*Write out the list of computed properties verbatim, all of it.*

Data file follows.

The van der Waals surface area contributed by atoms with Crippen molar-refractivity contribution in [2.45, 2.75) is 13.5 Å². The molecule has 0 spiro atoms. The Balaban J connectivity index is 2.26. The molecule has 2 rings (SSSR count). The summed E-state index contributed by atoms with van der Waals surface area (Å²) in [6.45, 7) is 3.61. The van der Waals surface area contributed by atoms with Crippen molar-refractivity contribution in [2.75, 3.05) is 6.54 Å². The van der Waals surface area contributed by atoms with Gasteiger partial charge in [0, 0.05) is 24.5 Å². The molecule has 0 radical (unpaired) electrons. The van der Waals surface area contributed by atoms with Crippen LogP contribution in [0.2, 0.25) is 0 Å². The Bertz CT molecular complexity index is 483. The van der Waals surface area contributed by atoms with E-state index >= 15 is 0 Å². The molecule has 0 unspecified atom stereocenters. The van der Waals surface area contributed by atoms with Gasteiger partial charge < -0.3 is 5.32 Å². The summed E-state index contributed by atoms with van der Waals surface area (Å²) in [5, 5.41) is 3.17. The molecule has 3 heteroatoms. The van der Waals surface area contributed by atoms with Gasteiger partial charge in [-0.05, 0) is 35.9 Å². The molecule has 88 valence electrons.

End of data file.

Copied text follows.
The van der Waals surface area contributed by atoms with Crippen molar-refractivity contribution in [2.45, 2.75) is 13.5 Å². The molecule has 0 spiro atoms. The Balaban J connectivity index is 2.26. The molecule has 2 rings (SSSR count). The summed E-state index contributed by atoms with van der Waals surface area (Å²) in [6.45, 7) is 3.61. The van der Waals surface area contributed by atoms with Crippen molar-refractivity contribution in [2.75, 3.05) is 6.54 Å². The van der Waals surface area contributed by atoms with Gasteiger partial charge in [0, 0.05) is 24.5 Å². The molecule has 0 radical (unpaired) electrons. The van der Waals surface area contributed by atoms with Crippen LogP contribution in [0.2, 0.25) is 0 Å². The Bertz CT molecular complexity index is 483. The van der Waals surface area contributed by atoms with E-state index >= 15 is 0 Å². The molecule has 0 unspecified atom stereocenters. The van der Waals surface area contributed by atoms with Gasteiger partial charge < -0.3 is 5.32 Å². The summed E-state index contributed by atoms with van der Waals surface area (Å²) in [5, 5.41) is 3.17. The molecule has 3 heteroatoms. The van der Waals surface area contributed by atoms with Gasteiger partial charge in [-0.05, 0) is 35.9 Å². The molecule has 88 valence electrons.